Posted on behalf of Sonja van Renssen.
A new €51-million (US$65 million) nanoscience programme in the Netherlands is setting out to identify and redraw the boundaries of nanotechnology. The ‘NanoFront’ project has won the lion’s share — €36 million — of a new €167-million pot of fundamental science-research funding in the Netherlands, one of the country’s largest ever. The two universities behind the project, Delft University of Technology (TU Delft) and the University of Leiden, are topping this up with €15 million of their own.
The goal of the new 10-year programme is threefold: to investigate the limits of the quantum world of materials, to understand the tiniest building blocks of living cells and to develop new technologies to be able to videos the nano world in real time.
“We will be observing, monitoring and developing material at the ultimate scale: atom for atom, in a way that was completely inconceivable a few years ago,” says research leader Cees Dekker, director of the Delft Kavli Institute at TU Delft. This institute recently discovered the Majorana fermion particle, which could help deliver future quantum computers.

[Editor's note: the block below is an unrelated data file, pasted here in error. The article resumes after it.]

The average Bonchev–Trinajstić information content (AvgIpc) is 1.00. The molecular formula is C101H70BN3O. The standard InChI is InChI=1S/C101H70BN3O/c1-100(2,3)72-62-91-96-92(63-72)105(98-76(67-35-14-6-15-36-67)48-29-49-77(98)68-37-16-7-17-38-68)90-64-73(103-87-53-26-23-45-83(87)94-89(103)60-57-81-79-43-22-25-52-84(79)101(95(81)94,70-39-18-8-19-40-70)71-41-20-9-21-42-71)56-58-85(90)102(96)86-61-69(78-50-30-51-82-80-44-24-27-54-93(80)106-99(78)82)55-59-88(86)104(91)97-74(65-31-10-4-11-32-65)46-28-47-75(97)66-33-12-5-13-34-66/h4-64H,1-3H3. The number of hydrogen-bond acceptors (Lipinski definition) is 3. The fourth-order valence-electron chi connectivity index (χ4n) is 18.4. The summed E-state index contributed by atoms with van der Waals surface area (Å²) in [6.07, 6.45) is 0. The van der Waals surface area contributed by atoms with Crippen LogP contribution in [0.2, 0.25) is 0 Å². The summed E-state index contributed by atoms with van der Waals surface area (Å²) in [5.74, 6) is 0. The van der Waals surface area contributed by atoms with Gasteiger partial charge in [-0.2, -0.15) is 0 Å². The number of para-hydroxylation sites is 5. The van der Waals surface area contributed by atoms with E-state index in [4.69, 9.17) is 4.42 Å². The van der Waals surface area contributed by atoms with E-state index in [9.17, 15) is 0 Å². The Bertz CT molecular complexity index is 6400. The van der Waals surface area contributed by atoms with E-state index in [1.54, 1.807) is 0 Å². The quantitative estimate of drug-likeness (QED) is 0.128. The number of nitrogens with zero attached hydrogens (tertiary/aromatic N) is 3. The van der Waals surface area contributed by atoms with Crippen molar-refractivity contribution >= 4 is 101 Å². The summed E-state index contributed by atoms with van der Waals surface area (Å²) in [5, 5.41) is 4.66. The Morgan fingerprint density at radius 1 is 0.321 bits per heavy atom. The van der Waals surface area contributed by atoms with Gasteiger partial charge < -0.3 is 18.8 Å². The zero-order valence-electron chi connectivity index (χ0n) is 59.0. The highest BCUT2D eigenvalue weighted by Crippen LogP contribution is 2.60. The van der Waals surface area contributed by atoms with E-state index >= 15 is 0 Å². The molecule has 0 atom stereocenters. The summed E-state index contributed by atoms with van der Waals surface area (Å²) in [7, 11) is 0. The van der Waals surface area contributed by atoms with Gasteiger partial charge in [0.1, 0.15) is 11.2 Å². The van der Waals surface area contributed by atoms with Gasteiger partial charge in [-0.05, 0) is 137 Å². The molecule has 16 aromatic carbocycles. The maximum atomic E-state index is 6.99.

NanoFront’s goal is to move beyond pure science to real physical applications. It will seek to answer questions such as: how big can a quantum object get before it stops obeying the laws of quantum mechanics? One of the goals is to explore building computer circuits out of molecules, which would enable much faster processing than exists today.
On the bio-nanoscience side, the aim is to understand how biology works at the quantum level: how do living and dead matter interact at the atomic scale? The researchers in Delft and Leiden want to study life’s tiniest components, try making their own and finally come up with a tool kit for building a basic cell. Personalized medicine would be one beneficiary.
‘The goal is to both explore and exploit nanoscience,” sums up Dekker. He expects NanoFront to create around 100 new positions, including seven for prominent international scientists.